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  • Writer's pictureAmar Adiya

Why Mongolian Voters Would Not Abandon Establishment Political Parties in the 2020 Election

Key takeaways from Sant Maral's latest polls ahead of Mongolian general elections in 2020: 

Mongolia Political Party Popularity

As Mongolia gears up for the 2020 parliamentary elections, the country's two major political parties - the Mongolian People's Party (MPP) and the Democratic Party (DP) - continue to dominate the political landscape.

Despite a growing distrust in mainstream political institutions and an increasing number of undecided voters, it seems unlikely that these established parties will lose their grip on power.





According to a recent survey, a majority of Mongolian voters remain undecided, marking the highest number of swing votes since 2013.

This trend reflects a growing disenchantment with the MPP and DP, who have maintained their hold on power for nearly 30 years. However, it remains to be seen whether this sentiment is enough to unseat these two major parties in the upcoming election.


The MPP currently leads the polls if one ignores the high number of undecided voters. However, the party's popularity has waned since the 2016 election.


The MPP is headed by the charismatic and popular leader Ukhnaagiin Khurelsukh, but he faces a tough challenge in 2020.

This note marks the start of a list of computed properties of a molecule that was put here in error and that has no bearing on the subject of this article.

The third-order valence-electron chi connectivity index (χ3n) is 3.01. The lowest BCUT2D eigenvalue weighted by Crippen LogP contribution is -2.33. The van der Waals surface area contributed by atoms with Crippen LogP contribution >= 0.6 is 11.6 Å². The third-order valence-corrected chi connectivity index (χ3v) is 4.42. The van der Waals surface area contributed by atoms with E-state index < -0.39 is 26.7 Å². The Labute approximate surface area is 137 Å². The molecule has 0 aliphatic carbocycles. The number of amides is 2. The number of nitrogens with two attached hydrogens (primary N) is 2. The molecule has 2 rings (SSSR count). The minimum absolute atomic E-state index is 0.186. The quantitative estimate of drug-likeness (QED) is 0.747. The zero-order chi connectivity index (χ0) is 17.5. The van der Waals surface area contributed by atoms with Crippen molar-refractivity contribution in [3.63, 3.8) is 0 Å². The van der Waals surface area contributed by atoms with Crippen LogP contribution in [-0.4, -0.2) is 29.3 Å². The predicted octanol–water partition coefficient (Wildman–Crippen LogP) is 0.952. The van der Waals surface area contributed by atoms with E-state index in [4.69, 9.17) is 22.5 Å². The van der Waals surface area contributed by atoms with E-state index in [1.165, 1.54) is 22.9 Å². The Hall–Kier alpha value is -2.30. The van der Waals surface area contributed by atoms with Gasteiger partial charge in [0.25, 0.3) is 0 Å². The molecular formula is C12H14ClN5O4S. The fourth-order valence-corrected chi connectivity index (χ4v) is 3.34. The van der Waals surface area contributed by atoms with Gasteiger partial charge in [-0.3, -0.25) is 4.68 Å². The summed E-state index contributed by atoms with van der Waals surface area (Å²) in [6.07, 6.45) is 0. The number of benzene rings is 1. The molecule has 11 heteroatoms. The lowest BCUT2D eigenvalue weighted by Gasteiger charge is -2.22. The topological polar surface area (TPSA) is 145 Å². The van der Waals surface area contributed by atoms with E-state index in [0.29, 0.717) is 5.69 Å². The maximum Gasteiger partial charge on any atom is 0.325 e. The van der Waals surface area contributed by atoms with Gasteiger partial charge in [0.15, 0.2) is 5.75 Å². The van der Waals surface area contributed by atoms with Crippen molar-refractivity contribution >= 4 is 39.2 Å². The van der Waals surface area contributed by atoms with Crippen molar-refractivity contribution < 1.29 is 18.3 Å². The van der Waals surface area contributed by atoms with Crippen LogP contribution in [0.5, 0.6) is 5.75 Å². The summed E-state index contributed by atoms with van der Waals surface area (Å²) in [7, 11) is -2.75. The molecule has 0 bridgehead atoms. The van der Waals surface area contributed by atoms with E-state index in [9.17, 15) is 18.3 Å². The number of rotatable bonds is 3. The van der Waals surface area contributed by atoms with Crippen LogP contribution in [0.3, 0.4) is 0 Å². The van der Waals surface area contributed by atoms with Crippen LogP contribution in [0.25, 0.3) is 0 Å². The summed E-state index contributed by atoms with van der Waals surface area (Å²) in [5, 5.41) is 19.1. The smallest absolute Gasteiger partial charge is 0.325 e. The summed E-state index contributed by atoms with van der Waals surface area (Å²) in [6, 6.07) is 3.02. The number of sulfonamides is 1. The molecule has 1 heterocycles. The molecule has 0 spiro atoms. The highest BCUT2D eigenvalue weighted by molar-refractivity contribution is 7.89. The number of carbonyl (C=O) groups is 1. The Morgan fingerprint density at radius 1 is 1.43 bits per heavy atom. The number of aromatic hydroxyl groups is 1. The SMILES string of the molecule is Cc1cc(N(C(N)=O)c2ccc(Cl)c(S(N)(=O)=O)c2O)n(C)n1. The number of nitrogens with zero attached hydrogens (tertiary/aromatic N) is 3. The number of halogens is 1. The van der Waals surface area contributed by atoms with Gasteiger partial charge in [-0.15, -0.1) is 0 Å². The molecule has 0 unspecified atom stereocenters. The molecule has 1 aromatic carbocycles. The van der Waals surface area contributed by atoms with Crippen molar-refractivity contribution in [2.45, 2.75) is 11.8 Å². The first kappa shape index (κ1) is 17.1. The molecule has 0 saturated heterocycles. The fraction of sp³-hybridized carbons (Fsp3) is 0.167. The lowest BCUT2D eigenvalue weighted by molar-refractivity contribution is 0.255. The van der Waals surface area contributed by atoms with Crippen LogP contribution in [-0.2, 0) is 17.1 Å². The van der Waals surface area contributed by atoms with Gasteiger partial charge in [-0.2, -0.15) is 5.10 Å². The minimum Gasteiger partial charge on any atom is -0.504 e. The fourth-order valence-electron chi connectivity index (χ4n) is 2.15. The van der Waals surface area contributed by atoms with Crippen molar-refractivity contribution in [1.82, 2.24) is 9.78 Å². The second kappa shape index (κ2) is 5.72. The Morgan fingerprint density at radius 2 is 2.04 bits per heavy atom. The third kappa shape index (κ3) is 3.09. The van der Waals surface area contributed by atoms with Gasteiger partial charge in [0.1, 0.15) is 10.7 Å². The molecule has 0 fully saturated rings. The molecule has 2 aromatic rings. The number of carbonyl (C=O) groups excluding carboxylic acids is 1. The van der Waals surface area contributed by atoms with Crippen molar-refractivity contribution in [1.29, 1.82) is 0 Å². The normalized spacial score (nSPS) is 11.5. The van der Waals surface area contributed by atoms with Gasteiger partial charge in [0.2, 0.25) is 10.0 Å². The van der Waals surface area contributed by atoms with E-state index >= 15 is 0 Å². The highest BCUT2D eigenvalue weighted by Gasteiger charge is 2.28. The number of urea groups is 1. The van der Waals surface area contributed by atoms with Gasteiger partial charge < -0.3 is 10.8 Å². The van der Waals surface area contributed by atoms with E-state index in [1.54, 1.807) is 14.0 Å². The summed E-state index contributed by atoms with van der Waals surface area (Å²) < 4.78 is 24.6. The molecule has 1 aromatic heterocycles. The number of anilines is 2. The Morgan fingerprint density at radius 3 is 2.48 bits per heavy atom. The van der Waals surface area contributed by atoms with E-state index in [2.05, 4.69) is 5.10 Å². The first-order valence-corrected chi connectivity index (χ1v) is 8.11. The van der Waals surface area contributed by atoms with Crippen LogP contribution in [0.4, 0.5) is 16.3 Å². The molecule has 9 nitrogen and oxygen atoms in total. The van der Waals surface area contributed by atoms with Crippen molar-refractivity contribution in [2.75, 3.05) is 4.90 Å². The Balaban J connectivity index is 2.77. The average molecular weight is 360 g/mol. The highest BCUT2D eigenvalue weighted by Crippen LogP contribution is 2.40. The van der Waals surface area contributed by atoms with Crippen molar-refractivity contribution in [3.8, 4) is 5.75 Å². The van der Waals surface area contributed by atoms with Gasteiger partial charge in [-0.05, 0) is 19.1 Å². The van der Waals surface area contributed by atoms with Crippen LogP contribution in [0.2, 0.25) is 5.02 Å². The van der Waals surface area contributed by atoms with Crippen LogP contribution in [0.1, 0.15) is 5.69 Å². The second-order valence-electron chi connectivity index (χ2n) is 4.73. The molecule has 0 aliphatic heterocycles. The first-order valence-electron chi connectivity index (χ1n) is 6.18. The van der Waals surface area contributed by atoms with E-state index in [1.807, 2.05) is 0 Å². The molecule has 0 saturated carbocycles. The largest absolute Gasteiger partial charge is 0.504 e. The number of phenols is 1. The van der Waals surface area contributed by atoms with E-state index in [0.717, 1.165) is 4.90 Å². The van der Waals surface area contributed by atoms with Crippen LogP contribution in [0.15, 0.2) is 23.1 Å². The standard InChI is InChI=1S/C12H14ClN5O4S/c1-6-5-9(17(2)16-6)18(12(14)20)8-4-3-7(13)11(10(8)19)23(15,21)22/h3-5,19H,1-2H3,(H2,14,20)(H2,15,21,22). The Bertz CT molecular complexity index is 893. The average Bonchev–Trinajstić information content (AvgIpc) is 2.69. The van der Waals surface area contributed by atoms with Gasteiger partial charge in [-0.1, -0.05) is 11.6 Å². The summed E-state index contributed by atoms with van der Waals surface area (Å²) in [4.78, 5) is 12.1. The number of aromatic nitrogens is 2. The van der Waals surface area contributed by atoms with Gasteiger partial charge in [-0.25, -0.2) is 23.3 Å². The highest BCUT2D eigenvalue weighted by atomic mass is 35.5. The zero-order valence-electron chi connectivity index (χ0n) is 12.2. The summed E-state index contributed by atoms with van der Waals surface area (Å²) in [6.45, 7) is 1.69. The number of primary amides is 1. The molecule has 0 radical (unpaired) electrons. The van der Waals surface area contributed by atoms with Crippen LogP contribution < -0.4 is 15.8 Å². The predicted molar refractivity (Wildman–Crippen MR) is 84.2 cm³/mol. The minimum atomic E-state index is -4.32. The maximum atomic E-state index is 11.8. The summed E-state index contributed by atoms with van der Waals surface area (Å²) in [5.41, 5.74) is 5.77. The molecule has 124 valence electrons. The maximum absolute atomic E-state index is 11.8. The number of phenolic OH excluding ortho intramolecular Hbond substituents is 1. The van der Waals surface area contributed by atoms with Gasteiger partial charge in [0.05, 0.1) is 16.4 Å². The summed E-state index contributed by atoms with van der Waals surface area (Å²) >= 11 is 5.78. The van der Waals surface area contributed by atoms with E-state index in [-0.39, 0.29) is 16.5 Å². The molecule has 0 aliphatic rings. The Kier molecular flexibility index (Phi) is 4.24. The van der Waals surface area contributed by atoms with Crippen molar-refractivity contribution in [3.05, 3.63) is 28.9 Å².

While it is likely that he will secure a majority for his party, it is also possible that the MPP would end up sharing power with its rivals.


This would still represent a retreat for the MPP compared to the 2016 election outcome. Moreover, internal factions that are not favorable to Khurelsukh could demand his dismissal.


On the other hand, the DP has hit a six-year low in popularity, dropping below 30% for the first time since 2013.


Unlike the MPP, the DP currently lacks an energetic leader.

In order to remain competitive, the DP must activate and energize its support base. This will be crucial for the party's chances in the upcoming election.


Although Mongolian President Khaltmaagiin Battulga has emerged as a real leader for the DP following the 2017 elections, he must remain non-partisan in carrying out his duties.


The Mongolian People's Revolutionary Party (MPRP) has been slowly capturing over 20% of voters' support. Although it is yet to become a serious alternative to the MPP and DP, its popularity has reached an all-time high thanks to former President Nambaryn Enkhbayar's unrelenting campaign against the establishment (also known as the MANAN or 'Fog' Regime).


Smaller political parties in Mongolia have little chance in the next election unless they can capitalize on the high number of undecided voters and attract enough financial support.

However, running election campaigns has become increasingly expensive. As such, these parties face an uphill battle in gaining a foothold in the political landscape.


While there is growing distrust in mainstream political institutions in Mongolia, it seems unlikely that the MPP and DP will be unseated in the upcoming election.


With the MPP's declining popularity and the DP's lack of an energetic leader, the MPRP could emerge as a serious contender in the coming years. However, smaller parties face significant obstacles in gaining traction in the political arena.




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